For more than the last four decades, Houstonians proudly line the streets for the annual Black Heritage Society’s MLK Parade, but do you know who is responsible for its creation? Civil Rights ‘warrior’ Ovide Duncantell.
As noted on the Black Heritage Society’s website, Duncantell was born in Natchitoches, Louisiana, on August 7, 1936. After graduating from school in 1955, he entered the United States Air Force and was honorably discharged in 1959. After returning home, he got married and set out for Los Angeles, California. But after making a stop in Houston to visit with his new wife’s brothers, his plans changed, and he remained in Houston until his death.
In 1969, Duncantell began working for the Anti-Poverty Program-Houston Community ActionAssociation. There, he organized youth adults and senior citizens to ban together and improve their communities from 1970-1973. He later created his own organization entitled “The Central Committee for the Protection of Poor People.” The organization’s mission and goals were to assist the community in obtaining much needed social services.
Duncantell eventually went to work for then newly-elected Commissioner, Tom Bass, from 1973-1977, where he assisted in the appointment of several new key county office positions, including placement of the first black Harris County Constable, A. B. Chambers, along with several Justices of the Peace.
He also earned his Bachelor and Masters degrees from Texas Southern University.
In 1974, Duncantell became Founder and Executive Director of the Black Heritage Society Inc., emerging as one of the driving forces behind the renaming of South Park Boulevard becoming Martin Luther King, Jr. Boulevard.
The Reverend Martin Luther (“Daddy ”) King, Sr., was so impressed by the gesture of respect, he made a personal appearance at the street’s name change ceremony, and served as the BHS first MLK Parade “Grand Marshal,” on January 21, 1978. Making a pact and promise to Dr. King’s father, the BHS has since conducted the annual MLK Parade in Houston ever since.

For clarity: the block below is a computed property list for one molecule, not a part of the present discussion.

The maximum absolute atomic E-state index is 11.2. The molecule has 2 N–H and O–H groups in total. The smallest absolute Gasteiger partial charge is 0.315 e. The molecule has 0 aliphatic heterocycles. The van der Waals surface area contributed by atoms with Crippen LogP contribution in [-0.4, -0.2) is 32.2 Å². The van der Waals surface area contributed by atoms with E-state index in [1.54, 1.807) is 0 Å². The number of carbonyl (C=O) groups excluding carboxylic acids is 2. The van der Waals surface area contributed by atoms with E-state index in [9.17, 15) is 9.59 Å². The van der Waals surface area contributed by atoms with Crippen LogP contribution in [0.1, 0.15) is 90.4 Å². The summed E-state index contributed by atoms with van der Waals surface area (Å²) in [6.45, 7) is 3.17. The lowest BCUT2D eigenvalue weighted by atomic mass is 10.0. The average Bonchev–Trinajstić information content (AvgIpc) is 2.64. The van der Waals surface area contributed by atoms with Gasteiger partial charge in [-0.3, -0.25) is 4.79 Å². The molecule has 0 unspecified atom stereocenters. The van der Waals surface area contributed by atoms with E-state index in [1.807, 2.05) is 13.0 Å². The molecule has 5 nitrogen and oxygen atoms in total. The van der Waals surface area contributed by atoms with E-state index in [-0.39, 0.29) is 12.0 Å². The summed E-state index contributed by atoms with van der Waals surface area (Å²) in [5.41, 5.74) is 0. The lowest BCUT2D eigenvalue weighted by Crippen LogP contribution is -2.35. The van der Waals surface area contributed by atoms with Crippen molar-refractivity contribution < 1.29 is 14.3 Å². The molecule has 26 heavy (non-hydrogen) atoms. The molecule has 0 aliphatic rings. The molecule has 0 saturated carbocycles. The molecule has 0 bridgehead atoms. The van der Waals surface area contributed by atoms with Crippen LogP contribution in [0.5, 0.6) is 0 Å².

The civil rights leader was 75 years old when he chained himself the “MLK Tree of Life,” which the BHS planted in 1983, to stand in the way of the construction of Metro’s new Southeast light rail line.
“I’m 75 years old but I’m still a warrior,” he told one reporter.
Indeed he was. He died in October 2018 at the age of 82.
October 16, 2023, HOUSTON, TX – Congressional Candidate Amanda Edwards has raised over $1 million in less than 4 months, a substantial sum that helps bolster the frontrunner status of the former At-Large Houston City Council Member in her bid for U.S. Congress. Edwards raised over $433,000 in Q3 of 2023. This strong Q3 report expands on a successful Q2 where Edwards announced just 11 days after declaring her candidacy that she had raised over $600,000. With over $829,000 in cash-on-hand at the end of the September 30th financial reporting period, Edwards proves again that she is the clear frontrunner in the race. “I am beyond grateful for the strong outpouring of support that will help me to win this race and serve the incredible people of the 18th Congressional District,” said Edwards. “We are at a critical juncture in our nation’s trajectory, and we need to send servant leaders to Congress who can deliver the results the community deserves. The strong support from our supporters will help us to cultivate an 18th Congressional District where everyone in it can thrive.” Edwards said. “Amanda understands the challenges that the hard-working folks of the 18th Congressional District face because she has never lost sight of who she is or where she comes from; she was born and raised right here in the 18th Congressional District of Houston,” said Kathryn McNiel, spokesperson for Edwards’ campaign. Edwards has been endorsed by Higher Heights PAC, Collective PAC, Krimson PAC, and the Brady PAC. She has also been supported by Beto O’Rourke, among many others. About Amanda: Amanda is a native Houstonian, attorney and former At-Large Houston City Council Member. Amanda is a graduate of Eisenhower High School in Aldine ISD. Edwards earned a B.A. from Emory University and a J.D. from Harvard Law School. Edwards practiced law at Vinson & Elkins LLP and Bracewell LLP before entering public service. Edwards is a life-long member of St. Monica Catholic Church in Acres Homes. For more information, please visit www.edwardsforhouston.com